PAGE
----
Consultant Steve Keating was told recently that looking for problems is not a healthy outlook. He replied that in business not looking for problems was a fatal outlook. At the same time, he warns managers not to constantly search for problems out of an unconscious desire to have something to complain about – to wallow in negativity, and bring others into your pity party. “When successful people walk into a pity party, they immediately start looking for a door to get themselves back out,” he writes on his blog. Indeed, maintaining a positive attitude, he argues, is step one in solving any problem, since it widens your vision.
It also seeps out to others. Emotions can be contagious. A positive attitude is the healthy contagion you want in your organization, these days if not always.
That’s why many organizations have adopted the concept of appreciative inquiry, with intriguing success. Instead of looking at what’s wrong in your organization look at what’s right and figure out how to extend it. Instead of obsessing about turning around the worst unit in your enterprise study the most exceptional one and apply your findings more broadly. It can pay off dramatically.
“Appreciative leaders hold each and every person in positive regard,” add consultants Diana Whitney, Amanda Trosten-Bloom, and Kae Rider in their 2010 book, Appreciative Leadership. “They look through appreciative eyes to see the best of people. They seek to treat all individuals positively, with respect and dignity, no matter their age, gender, religion or culture – even education or experience. They believe that everyone has a positive potential – a positive core of strengths and a passionate calling to be fulfilled – and they seek to bring that forward and nurture it.”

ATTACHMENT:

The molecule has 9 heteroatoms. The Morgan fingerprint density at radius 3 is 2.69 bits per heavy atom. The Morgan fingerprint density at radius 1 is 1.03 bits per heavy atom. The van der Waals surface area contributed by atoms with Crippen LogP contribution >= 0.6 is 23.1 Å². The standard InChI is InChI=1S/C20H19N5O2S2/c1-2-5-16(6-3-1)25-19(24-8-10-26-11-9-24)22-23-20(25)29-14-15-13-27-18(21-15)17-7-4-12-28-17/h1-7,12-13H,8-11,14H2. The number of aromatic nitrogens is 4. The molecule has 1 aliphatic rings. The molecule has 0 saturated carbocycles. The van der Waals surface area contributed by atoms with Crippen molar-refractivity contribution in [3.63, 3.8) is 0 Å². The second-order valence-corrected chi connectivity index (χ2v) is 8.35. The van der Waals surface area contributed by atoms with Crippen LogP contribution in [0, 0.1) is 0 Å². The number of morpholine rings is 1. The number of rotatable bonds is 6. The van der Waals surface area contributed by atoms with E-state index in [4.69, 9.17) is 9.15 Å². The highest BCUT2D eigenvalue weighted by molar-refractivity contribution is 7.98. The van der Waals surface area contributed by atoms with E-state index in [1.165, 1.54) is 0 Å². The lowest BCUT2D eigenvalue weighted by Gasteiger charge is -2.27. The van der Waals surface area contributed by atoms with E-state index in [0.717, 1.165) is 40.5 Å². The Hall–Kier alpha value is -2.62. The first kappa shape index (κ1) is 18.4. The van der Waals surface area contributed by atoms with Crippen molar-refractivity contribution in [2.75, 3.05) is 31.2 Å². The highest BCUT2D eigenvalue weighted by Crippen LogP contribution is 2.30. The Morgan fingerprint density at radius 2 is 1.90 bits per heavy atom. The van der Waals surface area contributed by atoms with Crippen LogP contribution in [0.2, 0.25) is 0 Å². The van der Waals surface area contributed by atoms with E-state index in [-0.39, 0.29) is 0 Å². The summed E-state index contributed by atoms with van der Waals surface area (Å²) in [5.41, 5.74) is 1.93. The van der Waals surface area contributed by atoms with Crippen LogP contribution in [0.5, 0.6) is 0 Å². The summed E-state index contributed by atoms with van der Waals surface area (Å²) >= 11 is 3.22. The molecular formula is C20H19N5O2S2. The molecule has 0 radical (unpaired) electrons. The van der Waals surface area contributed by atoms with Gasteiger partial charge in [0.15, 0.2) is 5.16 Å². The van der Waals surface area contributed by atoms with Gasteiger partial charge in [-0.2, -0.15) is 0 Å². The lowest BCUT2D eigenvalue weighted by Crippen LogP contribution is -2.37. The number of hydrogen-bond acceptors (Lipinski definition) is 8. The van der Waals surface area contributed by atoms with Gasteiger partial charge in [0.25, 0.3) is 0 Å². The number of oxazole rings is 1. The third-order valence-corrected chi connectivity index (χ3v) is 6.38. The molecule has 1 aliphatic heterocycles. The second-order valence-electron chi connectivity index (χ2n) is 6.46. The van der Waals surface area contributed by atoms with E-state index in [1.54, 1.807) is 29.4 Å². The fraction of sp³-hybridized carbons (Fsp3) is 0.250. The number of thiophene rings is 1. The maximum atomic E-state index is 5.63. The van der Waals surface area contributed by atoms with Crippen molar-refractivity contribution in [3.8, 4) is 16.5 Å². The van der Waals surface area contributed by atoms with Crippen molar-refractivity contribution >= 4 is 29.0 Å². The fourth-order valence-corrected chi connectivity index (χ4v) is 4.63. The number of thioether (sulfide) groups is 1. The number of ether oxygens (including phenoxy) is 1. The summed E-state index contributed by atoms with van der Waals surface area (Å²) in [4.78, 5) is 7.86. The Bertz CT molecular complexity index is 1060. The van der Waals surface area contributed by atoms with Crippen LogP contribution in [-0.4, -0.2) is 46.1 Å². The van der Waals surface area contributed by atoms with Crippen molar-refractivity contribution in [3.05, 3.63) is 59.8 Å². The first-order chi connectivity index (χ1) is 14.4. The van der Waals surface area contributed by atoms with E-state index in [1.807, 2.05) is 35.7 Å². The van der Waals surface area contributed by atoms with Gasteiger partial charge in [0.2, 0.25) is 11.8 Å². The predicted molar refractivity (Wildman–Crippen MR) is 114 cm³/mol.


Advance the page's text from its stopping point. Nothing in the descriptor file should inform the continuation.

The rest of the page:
Expressing praise and gratitude is particularly important for keeping up morale. But we underestimate its power and shun away from it. Erica Boothby, a post-doctoral researcher at the Wharton School, Xuan Zhao, a research scientist at Stanford University, and Cornell University professor Vanessa Bohns found in experiments that compliment-givers tend to believe the other person won’t enjoy their interaction as much as actually happens. They can feel ham-handed giving compliments – most of us, after all, have so little practice – and believe the exchange will make the other person a little uncomfortable.